More proof Greenland ice melt is not atmospheric, but geologic

By J M Watson - USGS, U.S Geological Survey;, Public Domain, distribution of Mid-Oceanic Ridges
(click for image credit)
The release of yet another peer-reviewed study showing Northern Greenland ice melt is largely caused by mantle heat adds to the growing mountain of evidence showing how geologic forces influence our climate, and not from the trace gas carbon dioxide. Two and a half years ago, Plate Climatology Theory (PCT) was introduced, extolling that geological forces are a major driver of Earth’s climate and climate-related events, including the bottom-up (basal) melting of major ice sheets by geothermal heat flow. This new study also gives PCT even more momentum toward acceptance by mainstream scientists. At the very least, time and research should be allocated to studying PCT by the scientific community.

This latest study by the German Research Centre for Geosciences (GFZ) concluded that geothermal heat from an ancient and active hot spot—which lies beneath a significant portion of northern Greenland—is the primary cause for the ice sheet melting. And not atmospheric warming. This specific research not only fits well with the basic tenets of PCT, it also adds credence to a previous December 2014 CCD article, “Greenland Ice Melt Geothermal, Not Manmade.”

The new GFZ study builds on facts we already know: that Greenland lies along and is directly involved with one of the largest fault / rift zones on the planet, called the Mid-Atlantic / Mid-Arctic Rift System (see image above). This 14,000-mile-long fault zone is an upper crustal plate boundary extending from Antarctica to Russia. Along the way it and its branches pass beneath both polar ice caps and the entire length of the Atlantic Ocean.

The rift is actively pushing the continents apart, such as North America and Africa, at an astounding 2.5 centimeters per year (that’s about how fast a fingernail grows). Its awesome power is on visual display nearly every year as massive pulses of super-heated and chemically charged ash from volcanic eruptions on Iceland, which straddles the Rift.

Unseen by humans, largely because the deep ocean and the base of our polar ice sheets are almost entirely unmonitored, are other numerous and massive pulses of super-heated / chemically charged fluid from the rift. These deep ocean and sub-polar ice sheet pulses from the Mid-Atlantic / Mid Arctic Rift System are responsible for many natural changes in our climate and climate-related events as previously discussed in other Climate Change Dispatch articles: Arctic Sea Ice melting (see here), sub-glacial melting of selective Antarctic glaciers (see here), altering of the Gulf Stream Current (see here), and sub-glacial melting of selective Svalbard Island glaciers (see here).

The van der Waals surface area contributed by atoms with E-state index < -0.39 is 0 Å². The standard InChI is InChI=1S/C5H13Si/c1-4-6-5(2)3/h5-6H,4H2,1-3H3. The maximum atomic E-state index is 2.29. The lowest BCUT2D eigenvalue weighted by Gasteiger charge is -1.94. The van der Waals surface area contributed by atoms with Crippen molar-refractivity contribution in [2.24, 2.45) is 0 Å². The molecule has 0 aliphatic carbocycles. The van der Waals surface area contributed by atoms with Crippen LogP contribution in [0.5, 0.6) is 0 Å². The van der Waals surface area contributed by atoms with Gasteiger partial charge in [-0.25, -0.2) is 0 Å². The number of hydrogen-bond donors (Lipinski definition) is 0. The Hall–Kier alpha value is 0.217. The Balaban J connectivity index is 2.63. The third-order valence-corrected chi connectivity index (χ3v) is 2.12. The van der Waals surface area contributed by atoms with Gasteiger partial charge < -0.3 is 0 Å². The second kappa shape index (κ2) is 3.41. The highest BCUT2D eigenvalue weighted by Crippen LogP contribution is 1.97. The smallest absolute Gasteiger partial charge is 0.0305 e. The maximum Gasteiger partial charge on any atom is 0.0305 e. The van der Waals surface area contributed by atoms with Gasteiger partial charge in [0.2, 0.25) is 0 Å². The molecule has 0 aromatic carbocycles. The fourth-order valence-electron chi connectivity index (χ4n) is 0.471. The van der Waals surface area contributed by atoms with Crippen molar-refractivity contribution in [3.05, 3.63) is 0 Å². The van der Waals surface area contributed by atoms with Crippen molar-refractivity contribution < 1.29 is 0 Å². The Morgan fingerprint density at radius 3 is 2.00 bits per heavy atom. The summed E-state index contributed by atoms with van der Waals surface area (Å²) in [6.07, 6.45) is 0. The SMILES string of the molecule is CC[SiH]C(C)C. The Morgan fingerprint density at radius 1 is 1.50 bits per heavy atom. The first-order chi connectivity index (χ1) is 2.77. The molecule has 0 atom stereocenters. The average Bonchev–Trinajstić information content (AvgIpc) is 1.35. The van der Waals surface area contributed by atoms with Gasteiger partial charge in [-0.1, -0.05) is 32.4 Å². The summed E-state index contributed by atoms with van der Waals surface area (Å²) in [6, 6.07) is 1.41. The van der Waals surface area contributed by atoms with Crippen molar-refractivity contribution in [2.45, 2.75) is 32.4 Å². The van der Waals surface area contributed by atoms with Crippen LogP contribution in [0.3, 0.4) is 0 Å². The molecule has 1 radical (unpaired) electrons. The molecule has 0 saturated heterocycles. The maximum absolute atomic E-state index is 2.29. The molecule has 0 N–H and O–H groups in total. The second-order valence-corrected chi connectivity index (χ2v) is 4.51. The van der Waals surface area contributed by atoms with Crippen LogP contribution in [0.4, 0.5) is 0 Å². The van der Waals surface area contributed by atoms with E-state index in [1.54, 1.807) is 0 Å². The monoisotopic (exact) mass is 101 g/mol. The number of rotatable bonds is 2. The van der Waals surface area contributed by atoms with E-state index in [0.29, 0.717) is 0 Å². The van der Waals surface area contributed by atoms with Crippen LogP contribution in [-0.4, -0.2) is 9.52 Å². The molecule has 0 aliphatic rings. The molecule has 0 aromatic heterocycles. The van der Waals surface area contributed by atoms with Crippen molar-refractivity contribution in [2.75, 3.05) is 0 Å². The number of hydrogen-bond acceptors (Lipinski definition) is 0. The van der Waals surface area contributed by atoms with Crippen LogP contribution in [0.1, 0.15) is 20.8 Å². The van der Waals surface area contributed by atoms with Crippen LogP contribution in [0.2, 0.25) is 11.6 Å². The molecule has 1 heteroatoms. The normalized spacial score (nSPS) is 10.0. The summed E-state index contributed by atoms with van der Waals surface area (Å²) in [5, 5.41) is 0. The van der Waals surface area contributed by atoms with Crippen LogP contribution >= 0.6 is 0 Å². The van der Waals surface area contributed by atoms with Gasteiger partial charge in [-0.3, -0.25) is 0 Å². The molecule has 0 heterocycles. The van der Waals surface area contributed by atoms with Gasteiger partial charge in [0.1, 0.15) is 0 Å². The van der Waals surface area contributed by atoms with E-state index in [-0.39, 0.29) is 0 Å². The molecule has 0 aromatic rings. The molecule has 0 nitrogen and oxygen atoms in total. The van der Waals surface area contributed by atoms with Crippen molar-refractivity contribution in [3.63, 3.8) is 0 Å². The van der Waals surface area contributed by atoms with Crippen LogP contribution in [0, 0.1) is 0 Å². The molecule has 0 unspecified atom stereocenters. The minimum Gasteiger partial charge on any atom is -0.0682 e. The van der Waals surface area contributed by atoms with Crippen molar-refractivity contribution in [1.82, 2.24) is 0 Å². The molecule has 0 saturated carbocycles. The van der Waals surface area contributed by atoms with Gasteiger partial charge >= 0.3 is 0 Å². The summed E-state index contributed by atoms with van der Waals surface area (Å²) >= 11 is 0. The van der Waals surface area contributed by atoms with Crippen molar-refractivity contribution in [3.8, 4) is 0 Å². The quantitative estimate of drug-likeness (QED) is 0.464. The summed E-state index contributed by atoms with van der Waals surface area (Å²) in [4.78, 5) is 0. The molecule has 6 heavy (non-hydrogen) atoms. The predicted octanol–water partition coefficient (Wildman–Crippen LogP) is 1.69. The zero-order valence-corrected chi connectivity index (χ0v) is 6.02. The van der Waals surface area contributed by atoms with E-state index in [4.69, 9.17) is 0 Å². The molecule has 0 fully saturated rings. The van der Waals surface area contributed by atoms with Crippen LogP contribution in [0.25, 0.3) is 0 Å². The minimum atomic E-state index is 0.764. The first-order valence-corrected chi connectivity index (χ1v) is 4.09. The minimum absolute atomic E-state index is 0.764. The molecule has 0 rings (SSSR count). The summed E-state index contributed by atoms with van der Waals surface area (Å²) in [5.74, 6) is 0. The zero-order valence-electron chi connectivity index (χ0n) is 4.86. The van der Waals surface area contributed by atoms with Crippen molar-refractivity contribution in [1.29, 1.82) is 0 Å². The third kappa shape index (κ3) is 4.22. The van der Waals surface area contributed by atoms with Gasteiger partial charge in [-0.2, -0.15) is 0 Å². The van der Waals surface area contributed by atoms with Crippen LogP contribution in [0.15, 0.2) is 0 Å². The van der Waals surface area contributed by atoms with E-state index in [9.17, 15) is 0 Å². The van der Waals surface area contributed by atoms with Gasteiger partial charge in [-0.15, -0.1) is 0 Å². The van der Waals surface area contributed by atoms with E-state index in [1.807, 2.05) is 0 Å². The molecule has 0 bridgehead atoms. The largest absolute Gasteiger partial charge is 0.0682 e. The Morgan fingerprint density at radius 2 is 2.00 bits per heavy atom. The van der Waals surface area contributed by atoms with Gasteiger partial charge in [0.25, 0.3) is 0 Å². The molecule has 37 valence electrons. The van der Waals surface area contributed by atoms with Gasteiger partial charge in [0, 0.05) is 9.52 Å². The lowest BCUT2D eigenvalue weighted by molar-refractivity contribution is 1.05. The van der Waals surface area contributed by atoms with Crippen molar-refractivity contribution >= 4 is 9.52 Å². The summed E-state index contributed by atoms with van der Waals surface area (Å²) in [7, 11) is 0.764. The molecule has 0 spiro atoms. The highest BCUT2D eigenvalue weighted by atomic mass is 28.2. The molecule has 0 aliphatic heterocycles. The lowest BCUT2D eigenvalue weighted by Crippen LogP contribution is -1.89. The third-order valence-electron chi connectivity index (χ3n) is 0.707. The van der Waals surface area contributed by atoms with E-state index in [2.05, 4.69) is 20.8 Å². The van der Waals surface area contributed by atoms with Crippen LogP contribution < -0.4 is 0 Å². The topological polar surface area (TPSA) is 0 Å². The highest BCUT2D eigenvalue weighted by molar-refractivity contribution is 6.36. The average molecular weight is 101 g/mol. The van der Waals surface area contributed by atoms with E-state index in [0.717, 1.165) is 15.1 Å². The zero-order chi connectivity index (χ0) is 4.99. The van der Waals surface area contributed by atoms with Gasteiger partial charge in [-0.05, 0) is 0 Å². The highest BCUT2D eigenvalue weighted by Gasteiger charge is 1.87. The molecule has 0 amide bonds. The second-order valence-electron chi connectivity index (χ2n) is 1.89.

Many “natural” changes in the climate and climate-related events are not properly explained by atmospheric forces, and are done at the expense of obvious geologically induced influences. It’s long overdue to change this narrowly focused narrative in explaining how our climate works. Climate science has been hijacked by a few at the expense of the many, and until more people start calling out these agitprop climateers, the status quo will continue.

James Edward Kamis is a Geologist and AAPG member of 42 years with a B.S. and M.S. in geology who has always been fascinated by the connection between Geology and Climate. More than 10 years of research / observation have convinced him that the Earth’s Heat Flow Engine, which drives the outer crustal plates, is also an important driver of the Earth’s climate. The Plate Climatology Theory was recently presented at the annual 2016 American Metrological Society Conference in New Orleans, LA, (see conference poster (PDF)).

Irina Rogozhina, Alexey G. Petrunin, Alan P. M. Vaughan, Bernhard Steinberger, Jesse V. Johnson, Mikhail K. Kaban, Reinhard Calov, Florian Rickers, Maik Thomas, Ivan Koulakov. Melting at the base of the Greenland ice sheet explained by Iceland hotspot history. Nature Geoscience, 2016; DOI: 10.1038/NGEO2689